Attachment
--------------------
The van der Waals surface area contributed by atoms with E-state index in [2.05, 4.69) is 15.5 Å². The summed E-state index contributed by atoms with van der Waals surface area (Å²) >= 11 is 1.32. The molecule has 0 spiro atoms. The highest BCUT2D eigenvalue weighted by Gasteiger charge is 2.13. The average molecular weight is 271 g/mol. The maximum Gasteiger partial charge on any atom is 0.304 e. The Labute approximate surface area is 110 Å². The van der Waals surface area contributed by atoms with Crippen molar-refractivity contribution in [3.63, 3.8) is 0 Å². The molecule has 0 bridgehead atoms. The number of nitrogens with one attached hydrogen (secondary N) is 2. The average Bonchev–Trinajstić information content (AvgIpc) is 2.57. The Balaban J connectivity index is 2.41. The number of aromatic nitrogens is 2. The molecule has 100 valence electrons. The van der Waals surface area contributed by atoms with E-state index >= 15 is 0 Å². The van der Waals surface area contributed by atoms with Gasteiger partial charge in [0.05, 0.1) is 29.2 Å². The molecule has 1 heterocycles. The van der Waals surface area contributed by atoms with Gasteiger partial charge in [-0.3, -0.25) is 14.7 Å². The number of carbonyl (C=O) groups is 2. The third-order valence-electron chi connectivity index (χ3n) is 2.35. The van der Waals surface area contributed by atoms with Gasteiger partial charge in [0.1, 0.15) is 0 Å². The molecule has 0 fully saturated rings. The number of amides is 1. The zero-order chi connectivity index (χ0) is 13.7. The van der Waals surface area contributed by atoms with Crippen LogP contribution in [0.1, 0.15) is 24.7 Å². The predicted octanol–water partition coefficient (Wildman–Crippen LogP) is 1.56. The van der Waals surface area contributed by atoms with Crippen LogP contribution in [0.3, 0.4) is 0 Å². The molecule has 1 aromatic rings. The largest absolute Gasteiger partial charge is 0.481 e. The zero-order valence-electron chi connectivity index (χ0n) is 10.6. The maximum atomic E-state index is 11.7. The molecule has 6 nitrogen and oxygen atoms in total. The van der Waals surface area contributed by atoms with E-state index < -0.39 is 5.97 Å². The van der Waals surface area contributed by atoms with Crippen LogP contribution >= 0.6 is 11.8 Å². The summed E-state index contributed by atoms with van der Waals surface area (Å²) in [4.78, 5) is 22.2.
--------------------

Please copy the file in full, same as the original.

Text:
The van der Waals surface area contributed by atoms with E-state index in [2.05, 4.69) is 15.5 Å². The summed E-state index contributed by atoms with van der Waals surface area (Å²) >= 11 is 1.32. The molecule has 0 spiro atoms. The highest BCUT2D eigenvalue weighted by Gasteiger charge is 2.13. The average molecular weight is 271 g/mol. The maximum Gasteiger partial charge on any atom is 0.304 e. The Labute approximate surface area is 110 Å². The van der Waals surface area contributed by atoms with Crippen molar-refractivity contribution in [3.63, 3.8) is 0 Å². The molecule has 0 bridgehead atoms. The number of nitrogens with one attached hydrogen (secondary N) is 2. The average Bonchev–Trinajstić information content (AvgIpc) is 2.57. The Balaban J connectivity index is 2.41. The number of aromatic nitrogens is 2. The molecule has 100 valence electrons. The van der Waals surface area contributed by atoms with E-state index >= 15 is 0 Å². The van der Waals surface area contributed by atoms with Gasteiger partial charge in [0.05, 0.1) is 29.2 Å². The molecule has 1 heterocycles. The van der Waals surface area contributed by atoms with Gasteiger partial charge in [-0.3, -0.25) is 14.7 Å². The number of carbonyl (C=O) groups is 2. The third-order valence-electron chi connectivity index (χ3n) is 2.35. The van der Waals surface area contributed by atoms with Gasteiger partial charge in [0.1, 0.15) is 0 Å². The molecule has 0 fully saturated rings. The number of amides is 1. The zero-order chi connectivity index (χ0) is 13.7. The van der Waals surface area contributed by atoms with Crippen LogP contribution in [0.1, 0.15) is 24.7 Å². The predicted octanol–water partition coefficient (Wildman–Crippen LogP) is 1.56. The van der Waals surface area contributed by atoms with Crippen LogP contribution in [0.3, 0.4) is 0 Å². The molecule has 1 aromatic rings. The largest absolute Gasteiger partial charge is 0.481 e. The zero-order valence-electron chi connectivity index (χ0n) is 10.6. The maximum atomic E-state index is 11.7. The molecule has 6 nitrogen and oxygen atoms in total. The van der Waals surface area contributed by atoms with E-state index < -0.39 is 5.97 Å². The van der Waals surface area contributed by atoms with Crippen LogP contribution >= 0.6 is 11.8 Å². The summed E-state index contributed by atoms with van der Waals surface area (Å²) in [4.78, 5) is 22.2.